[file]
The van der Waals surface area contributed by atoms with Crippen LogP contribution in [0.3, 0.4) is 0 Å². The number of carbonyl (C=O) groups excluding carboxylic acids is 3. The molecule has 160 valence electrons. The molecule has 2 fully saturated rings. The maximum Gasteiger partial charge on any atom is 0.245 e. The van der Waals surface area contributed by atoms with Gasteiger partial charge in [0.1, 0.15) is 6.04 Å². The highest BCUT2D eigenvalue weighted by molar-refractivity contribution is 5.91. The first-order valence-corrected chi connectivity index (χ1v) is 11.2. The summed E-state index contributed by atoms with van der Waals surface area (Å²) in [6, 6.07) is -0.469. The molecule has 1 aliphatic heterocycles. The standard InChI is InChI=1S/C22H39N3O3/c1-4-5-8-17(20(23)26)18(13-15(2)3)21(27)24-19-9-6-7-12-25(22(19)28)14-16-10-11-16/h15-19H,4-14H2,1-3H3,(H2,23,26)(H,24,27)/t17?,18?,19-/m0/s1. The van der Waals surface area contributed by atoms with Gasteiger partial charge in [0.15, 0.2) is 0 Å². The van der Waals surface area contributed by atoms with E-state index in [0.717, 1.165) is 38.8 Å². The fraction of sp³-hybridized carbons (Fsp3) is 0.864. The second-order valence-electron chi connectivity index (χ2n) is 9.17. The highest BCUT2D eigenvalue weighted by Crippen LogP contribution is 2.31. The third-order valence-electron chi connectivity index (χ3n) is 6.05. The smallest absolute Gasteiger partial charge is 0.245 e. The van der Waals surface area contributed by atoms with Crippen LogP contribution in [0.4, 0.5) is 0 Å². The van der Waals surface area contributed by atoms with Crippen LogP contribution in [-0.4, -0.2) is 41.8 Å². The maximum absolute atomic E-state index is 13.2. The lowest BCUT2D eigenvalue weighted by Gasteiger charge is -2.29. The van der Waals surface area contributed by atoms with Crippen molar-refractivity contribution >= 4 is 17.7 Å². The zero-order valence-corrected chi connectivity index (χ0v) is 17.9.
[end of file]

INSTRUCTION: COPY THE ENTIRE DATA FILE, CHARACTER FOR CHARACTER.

The van der Waals surface area contributed by atoms with Crippen LogP contribution in [0.3, 0.4) is 0 Å². The number of carbonyl (C=O) groups excluding carboxylic acids is 3. The molecule has 160 valence electrons. The molecule has 2 fully saturated rings. The maximum Gasteiger partial charge on any atom is 0.245 e. The van der Waals surface area contributed by atoms with Gasteiger partial charge in [0.1, 0.15) is 6.04 Å². The highest BCUT2D eigenvalue weighted by molar-refractivity contribution is 5.91. The first-order valence-corrected chi connectivity index (χ1v) is 11.2. The summed E-state index contributed by atoms with van der Waals surface area (Å²) in [6, 6.07) is -0.469. The molecule has 1 aliphatic heterocycles. The standard InChI is InChI=1S/C22H39N3O3/c1-4-5-8-17(20(23)26)18(13-15(2)3)21(27)24-19-9-6-7-12-25(22(19)28)14-16-10-11-16/h15-19H,4-14H2,1-3H3,(H2,23,26)(H,24,27)/t17?,18?,19-/m0/s1. The van der Waals surface area contributed by atoms with Gasteiger partial charge in [0.15, 0.2) is 0 Å². The van der Waals surface area contributed by atoms with E-state index in [0.717, 1.165) is 38.8 Å². The fraction of sp³-hybridized carbons (Fsp3) is 0.864. The second-order valence-electron chi connectivity index (χ2n) is 9.17. The highest BCUT2D eigenvalue weighted by Crippen LogP contribution is 2.31. The third-order valence-electron chi connectivity index (χ3n) is 6.05. The smallest absolute Gasteiger partial charge is 0.245 e. The van der Waals surface area contributed by atoms with Crippen LogP contribution in [0.4, 0.5) is 0 Å². The van der Waals surface area contributed by atoms with Crippen LogP contribution in [-0.4, -0.2) is 41.8 Å². The maximum absolute atomic E-state index is 13.2. The lowest BCUT2D eigenvalue weighted by Gasteiger charge is -2.29. The van der Waals surface area contributed by atoms with Crippen molar-refractivity contribution >= 4 is 17.7 Å². The zero-order valence-corrected chi connectivity index (χ0v) is 17.9.